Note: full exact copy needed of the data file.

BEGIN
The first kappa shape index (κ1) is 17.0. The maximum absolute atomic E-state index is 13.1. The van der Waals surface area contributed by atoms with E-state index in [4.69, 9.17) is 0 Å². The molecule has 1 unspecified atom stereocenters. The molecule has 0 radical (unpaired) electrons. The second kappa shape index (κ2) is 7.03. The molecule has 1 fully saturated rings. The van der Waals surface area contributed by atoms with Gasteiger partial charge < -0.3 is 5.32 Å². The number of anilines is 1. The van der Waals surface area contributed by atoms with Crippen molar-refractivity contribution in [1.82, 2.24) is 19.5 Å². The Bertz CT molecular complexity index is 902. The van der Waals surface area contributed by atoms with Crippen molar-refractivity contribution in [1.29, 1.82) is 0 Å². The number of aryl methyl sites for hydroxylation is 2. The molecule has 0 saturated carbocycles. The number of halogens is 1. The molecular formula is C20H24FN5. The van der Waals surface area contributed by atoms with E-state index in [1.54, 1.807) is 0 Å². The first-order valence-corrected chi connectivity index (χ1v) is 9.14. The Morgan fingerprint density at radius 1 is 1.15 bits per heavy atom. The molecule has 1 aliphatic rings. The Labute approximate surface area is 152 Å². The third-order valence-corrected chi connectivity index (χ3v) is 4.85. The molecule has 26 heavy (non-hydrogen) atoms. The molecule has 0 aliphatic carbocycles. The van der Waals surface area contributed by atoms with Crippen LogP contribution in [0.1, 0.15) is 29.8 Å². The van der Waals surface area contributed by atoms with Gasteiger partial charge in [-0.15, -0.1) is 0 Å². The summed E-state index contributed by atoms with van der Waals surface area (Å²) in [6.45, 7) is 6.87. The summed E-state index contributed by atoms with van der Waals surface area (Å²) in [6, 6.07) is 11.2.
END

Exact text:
The first kappa shape index (κ1) is 17.0. The maximum absolute atomic E-state index is 13.1. The van der Waals surface area contributed by atoms with E-state index in [4.69, 9.17) is 0 Å². The molecule has 1 unspecified atom stereocenters. The molecule has 0 radical (unpaired) electrons. The second kappa shape index (κ2) is 7.03. The molecule has 1 fully saturated rings. The van der Waals surface area contributed by atoms with Gasteiger partial charge < -0.3 is 5.32 Å². The number of anilines is 1. The van der Waals surface area contributed by atoms with Crippen molar-refractivity contribution in [1.82, 2.24) is 19.5 Å². The Bertz CT molecular complexity index is 902. The van der Waals surface area contributed by atoms with Crippen molar-refractivity contribution in [1.29, 1.82) is 0 Å². The number of aryl methyl sites for hydroxylation is 2. The molecule has 0 saturated carbocycles. The number of halogens is 1. The molecular formula is C20H24FN5. The van der Waals surface area contributed by atoms with E-state index in [1.54, 1.807) is 0 Å². The first-order valence-corrected chi connectivity index (χ1v) is 9.14. The Morgan fingerprint density at radius 1 is 1.15 bits per heavy atom. The molecule has 1 aliphatic rings. The Labute approximate surface area is 152 Å². The third-order valence-corrected chi connectivity index (χ3v) is 4.85. The molecule has 26 heavy (non-hydrogen) atoms. The molecule has 0 aliphatic carbocycles. The van der Waals surface area contributed by atoms with Crippen LogP contribution in [0.1, 0.15) is 29.8 Å². The van der Waals surface area contributed by atoms with Gasteiger partial charge in [-0.15, -0.1) is 0 Å². The summed E-state index contributed by atoms with van der Waals surface area (Å²) in [6.45, 7) is 6.87. The summed E-state index contributed by atoms with van der Waals surface area (Å²) in [6, 6.07) is 11.2.